By: Darren Miller
One of the key components in performing a security assessment is the acquisition of user account information and cracking of the account password. There are many methods and tools that can be used to crack passwords, however, you must first retrieve the information to crack. And once again, there are many ways of acquiring the account information. This article will illustrate one method of acquiring user account information using a combination of social engineering and open source tools. We will then briefly go over a particular cracking method and tool.
Handing Over The Keys To The Kingdom
On one particular occasion, we were instructed by a client to do what ever it took, within legal means, to walk out of their building with the network user account information.
We were introduced to one of the Sr. Engineering staff as a consultant working on a new Anti-Virus solution. We asked the Engineer to show us around the server room and he happily did so. While we were talking, we asked him if he would mind if we ran a specialized virus checker on one of the Windows domain controllers, and he readily provided us with console access.
The disk we were using was labeled to look like it contained anti-virus tools. In reality, it contained a modified version of a program called "pwdump". The moment we ran the script, a bunch of information came up that indicated that their systems memory was clear of any known virus. What was really happening was all domain account information and the corresponding password hashes were being dumped to a file on the disk. We rapped up our tour and walked out of the building with everything we needed.
Windows Password Cracking
When we returned to our office, we imported all the user account information in a distributed password cracking system (Multiple servers performing password cracking at the same time). Within approximately 30 minutes we had cracked 70% of account passwords. The remaining accounts took approximately two days.
An example of what this Windows account information looks like is:
The jdoe accounts password is represented by its hashed equivalent "A5C67174B2A219D1". This string of number and letters, when deciphered, is "CrackMe". You can test this with the tool I am going to introduce you tool in the next section of this article. Without going into all the technical details about how the cracking takes place, this type of deciphering is basically done by trying to match up the hashed password over time and a bunch of iterations. When you take the word "CrackMe", and hash it, it produces the string of numbers and letters (A5C67174B2A219D1). So what you are really doing is matching that string, then making the assumption that the human readable version is "CrackMe".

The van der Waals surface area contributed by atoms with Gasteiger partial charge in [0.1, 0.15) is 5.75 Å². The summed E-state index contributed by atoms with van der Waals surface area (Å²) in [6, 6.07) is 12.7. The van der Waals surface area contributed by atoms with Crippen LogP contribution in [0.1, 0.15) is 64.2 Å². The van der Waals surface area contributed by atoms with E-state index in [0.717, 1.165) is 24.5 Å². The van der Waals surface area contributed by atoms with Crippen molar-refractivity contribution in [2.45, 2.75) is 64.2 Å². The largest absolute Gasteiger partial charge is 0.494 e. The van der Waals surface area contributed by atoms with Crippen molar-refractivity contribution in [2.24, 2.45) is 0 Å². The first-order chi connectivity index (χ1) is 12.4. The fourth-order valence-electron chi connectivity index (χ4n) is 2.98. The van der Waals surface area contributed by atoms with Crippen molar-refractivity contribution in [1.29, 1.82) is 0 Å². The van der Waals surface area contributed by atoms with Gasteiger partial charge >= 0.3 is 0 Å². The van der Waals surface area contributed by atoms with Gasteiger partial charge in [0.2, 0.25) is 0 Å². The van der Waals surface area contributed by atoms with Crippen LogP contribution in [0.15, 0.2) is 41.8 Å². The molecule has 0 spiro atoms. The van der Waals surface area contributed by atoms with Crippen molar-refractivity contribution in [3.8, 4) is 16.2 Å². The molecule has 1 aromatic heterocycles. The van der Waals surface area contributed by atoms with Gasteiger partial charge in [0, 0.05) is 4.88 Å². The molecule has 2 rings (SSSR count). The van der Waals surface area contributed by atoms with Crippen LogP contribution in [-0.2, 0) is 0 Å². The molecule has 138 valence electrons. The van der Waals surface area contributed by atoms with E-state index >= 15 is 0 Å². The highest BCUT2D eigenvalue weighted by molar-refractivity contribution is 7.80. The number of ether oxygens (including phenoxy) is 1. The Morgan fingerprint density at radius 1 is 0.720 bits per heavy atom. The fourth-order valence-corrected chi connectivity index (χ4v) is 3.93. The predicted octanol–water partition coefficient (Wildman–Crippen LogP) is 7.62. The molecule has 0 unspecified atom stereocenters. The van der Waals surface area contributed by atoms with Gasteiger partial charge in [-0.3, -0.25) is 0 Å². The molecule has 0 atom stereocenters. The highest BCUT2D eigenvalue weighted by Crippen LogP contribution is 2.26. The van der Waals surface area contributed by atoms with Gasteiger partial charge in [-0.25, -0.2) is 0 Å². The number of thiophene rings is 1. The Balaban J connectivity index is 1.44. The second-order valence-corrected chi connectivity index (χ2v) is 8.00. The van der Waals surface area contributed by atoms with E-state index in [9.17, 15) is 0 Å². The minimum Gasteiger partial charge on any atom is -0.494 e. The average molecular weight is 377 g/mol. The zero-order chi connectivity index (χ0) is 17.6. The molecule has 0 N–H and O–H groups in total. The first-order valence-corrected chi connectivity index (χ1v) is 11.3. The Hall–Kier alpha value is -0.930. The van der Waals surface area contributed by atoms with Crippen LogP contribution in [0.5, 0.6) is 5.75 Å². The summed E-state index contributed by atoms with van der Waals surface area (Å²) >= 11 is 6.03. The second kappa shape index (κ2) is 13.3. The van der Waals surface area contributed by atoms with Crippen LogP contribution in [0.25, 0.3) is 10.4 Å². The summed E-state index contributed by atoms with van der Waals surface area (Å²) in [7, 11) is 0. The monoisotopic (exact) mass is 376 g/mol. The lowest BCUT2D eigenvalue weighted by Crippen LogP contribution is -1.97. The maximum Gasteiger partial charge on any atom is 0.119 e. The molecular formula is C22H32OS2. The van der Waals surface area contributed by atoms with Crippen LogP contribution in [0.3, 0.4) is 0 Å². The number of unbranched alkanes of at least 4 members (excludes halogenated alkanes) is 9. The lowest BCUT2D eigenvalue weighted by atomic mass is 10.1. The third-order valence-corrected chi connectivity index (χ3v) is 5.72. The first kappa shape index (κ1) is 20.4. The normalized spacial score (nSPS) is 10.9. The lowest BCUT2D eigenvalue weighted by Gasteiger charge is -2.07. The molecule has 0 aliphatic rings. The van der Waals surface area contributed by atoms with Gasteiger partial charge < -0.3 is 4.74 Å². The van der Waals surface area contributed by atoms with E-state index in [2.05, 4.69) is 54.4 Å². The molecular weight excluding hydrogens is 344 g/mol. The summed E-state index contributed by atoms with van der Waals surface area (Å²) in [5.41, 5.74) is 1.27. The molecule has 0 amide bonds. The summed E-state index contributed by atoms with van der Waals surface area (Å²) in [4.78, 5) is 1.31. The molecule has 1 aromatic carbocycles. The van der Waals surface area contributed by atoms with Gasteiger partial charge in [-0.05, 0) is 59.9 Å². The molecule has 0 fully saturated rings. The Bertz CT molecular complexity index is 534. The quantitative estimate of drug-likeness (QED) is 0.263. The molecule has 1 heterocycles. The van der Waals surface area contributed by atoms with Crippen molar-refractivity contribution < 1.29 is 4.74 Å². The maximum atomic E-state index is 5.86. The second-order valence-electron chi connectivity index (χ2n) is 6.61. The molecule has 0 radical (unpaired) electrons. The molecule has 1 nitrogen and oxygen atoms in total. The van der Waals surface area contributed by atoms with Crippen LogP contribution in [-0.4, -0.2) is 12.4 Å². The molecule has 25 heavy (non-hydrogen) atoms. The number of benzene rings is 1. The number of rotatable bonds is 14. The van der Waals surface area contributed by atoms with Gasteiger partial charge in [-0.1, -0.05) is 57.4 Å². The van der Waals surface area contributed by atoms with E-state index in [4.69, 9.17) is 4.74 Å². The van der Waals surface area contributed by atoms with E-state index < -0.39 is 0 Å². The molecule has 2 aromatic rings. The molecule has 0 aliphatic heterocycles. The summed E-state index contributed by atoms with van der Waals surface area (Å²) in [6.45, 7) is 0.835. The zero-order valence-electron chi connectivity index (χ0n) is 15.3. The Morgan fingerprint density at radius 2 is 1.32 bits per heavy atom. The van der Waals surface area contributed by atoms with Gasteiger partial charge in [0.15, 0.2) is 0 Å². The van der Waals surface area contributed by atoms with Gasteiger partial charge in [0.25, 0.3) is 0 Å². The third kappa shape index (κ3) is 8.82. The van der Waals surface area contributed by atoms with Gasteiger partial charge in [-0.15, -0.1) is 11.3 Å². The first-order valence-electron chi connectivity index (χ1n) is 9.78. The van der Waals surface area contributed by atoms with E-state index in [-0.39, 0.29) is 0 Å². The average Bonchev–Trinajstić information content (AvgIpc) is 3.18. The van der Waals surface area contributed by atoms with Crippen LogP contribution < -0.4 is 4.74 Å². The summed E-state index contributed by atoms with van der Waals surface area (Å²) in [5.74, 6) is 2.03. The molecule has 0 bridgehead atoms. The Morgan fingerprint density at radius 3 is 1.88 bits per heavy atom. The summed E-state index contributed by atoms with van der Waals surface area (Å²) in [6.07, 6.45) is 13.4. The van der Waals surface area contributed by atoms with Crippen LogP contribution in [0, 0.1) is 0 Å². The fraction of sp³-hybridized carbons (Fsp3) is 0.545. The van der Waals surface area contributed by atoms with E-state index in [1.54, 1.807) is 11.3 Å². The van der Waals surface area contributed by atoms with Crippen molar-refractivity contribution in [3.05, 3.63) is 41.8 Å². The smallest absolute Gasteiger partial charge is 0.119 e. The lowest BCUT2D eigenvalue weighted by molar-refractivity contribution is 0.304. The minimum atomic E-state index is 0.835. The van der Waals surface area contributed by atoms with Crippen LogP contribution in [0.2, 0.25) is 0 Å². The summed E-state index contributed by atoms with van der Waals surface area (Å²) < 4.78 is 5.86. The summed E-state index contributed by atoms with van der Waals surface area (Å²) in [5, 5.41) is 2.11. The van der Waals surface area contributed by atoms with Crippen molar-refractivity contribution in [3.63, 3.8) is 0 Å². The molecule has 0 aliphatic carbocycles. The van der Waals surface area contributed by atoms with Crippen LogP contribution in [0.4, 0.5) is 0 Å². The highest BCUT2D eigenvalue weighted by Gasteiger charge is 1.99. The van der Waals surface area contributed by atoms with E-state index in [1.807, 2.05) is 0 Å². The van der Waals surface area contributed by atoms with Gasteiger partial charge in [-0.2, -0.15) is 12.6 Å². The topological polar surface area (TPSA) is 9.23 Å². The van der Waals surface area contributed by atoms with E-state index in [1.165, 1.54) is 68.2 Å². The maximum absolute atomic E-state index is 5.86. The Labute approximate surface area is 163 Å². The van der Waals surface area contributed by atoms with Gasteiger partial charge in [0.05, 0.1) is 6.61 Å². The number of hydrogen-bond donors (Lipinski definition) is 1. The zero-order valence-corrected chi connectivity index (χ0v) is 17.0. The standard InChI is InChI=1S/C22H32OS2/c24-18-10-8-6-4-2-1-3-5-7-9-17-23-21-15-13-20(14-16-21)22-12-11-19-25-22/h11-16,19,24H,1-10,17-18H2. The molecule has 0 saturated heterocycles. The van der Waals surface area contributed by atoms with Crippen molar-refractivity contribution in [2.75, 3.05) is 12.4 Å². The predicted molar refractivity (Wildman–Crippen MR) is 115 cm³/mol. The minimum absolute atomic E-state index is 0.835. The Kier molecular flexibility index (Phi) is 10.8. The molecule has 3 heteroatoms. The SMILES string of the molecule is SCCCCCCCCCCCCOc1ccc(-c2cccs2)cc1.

How To Generate Password Hashes
First and foremost I must warn you that the tool I am going to point you to is very powerful and could cause you problems if you are not careful with it. You must agree to hold me harmless if in fact you decide to download and use this tool. This tool, called Cain & Abel, is the Swiss Army knife of cracking and does a lot more than just that.
Once it is installed on your system, you can go to the "Tools" menu and choose "Hash Calculator". In the "Text to Hash" box type "CrackMe" without the ""'s and hit calculate. Look at the Type "LM" and you will see the hash from above of ":A5C67174B2A219D1".
This tool as a great password cracking program and we use it quite regularly. And as I said, it does a lot more than just cracking so be careful with it.
As I stated in the beginning of this article, there are many ways to obtain account information and many more ways to decipher it. In this case, we physically walked out of an office building with everything we needed. Shortly after cracking all the accounts we were able to use their remote access system to gain entry into their internal network as an administrator. There are also ways of capturing user account information using man-in-the-middle attack techniques, remote social engineering, and phishing just to name a few.
The bottom line is, make your passwords complex, and change them as often as you can.
Moving To a New Site
Monday, February 06, 2006
By: Darren Miller